There’s a lot to love about being female but when it comes to finances, women…
Most of us do not like talking about the end of life, however it is important to think about what you want to happen to your superannuation following death.
After death your super balance and any insurance benefit, is usually paid to your dependents or legal representative. To ensure you have control over who receives your super following your death, it is essential that you advise your super fund by nominating your beneficiaries. There are two types of nominations when nominating a beneficiary:
> Non-binding nomination
- Where the trustee of your super fund will decide who to pay your death benefit to. The benefit will be paid at the discretion of the trustee to those considered to be financially dependent on you.
> Binding Nomination
- Where the trustee of your super fund is required, by superannuation law, to pay your benefit to the person(s) you have nominated when you die.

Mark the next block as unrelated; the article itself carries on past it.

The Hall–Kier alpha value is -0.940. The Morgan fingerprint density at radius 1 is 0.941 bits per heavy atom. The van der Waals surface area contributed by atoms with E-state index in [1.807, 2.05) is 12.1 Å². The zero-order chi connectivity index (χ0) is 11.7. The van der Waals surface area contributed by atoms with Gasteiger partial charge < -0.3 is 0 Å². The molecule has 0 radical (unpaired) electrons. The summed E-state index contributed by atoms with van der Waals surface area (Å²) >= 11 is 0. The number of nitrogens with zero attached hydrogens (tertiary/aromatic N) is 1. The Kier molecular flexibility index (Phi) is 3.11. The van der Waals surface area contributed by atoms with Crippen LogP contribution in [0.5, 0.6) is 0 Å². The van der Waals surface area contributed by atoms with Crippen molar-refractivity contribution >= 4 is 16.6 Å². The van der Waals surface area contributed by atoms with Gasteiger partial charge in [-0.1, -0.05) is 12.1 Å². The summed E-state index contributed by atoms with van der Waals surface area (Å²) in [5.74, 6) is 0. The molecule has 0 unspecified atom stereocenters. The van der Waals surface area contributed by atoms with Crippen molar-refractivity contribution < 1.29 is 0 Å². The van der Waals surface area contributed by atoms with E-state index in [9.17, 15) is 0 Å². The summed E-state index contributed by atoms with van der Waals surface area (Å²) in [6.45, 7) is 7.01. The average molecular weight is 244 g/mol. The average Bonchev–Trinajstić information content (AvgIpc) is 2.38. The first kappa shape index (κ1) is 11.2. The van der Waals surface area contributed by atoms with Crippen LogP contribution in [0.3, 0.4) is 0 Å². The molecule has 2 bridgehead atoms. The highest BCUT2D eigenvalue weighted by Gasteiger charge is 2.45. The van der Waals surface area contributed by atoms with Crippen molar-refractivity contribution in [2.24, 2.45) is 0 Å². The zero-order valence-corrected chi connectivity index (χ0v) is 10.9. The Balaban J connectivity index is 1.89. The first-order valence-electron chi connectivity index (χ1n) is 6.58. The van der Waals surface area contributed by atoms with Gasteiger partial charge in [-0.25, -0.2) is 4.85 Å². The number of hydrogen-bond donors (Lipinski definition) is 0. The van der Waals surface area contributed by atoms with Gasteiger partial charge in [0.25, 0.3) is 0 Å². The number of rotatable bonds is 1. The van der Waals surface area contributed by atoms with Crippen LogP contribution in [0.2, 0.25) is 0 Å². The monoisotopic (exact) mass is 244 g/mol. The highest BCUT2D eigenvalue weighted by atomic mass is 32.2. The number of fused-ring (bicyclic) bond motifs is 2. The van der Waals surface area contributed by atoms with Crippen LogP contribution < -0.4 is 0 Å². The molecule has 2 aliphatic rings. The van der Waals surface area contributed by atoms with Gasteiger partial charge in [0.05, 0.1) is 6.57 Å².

It’s important to take the time to ensure you have nominated a valid beneficiary through your super fund.
If you have no eligible dependents or wishes to direct your death benefit to others that are not valid dependents, you can nominate your super to be paid to your personal legal representative to be included in the estate. If you do not make a nomination, then the fund trustee will have the discretion to pay the death benefit in accordance with the fund rules and legislation.
Members of a self-managed super fund (SMSF) also need to nominate who will get their benefits. A binding death benefit nomination directs the SMSF trustee to pay the benefit to a legal personal representative or a dependent. Without a binding nomination, the remaining trustees will decide how the benefits are distributed by considering the trust deed and super laws.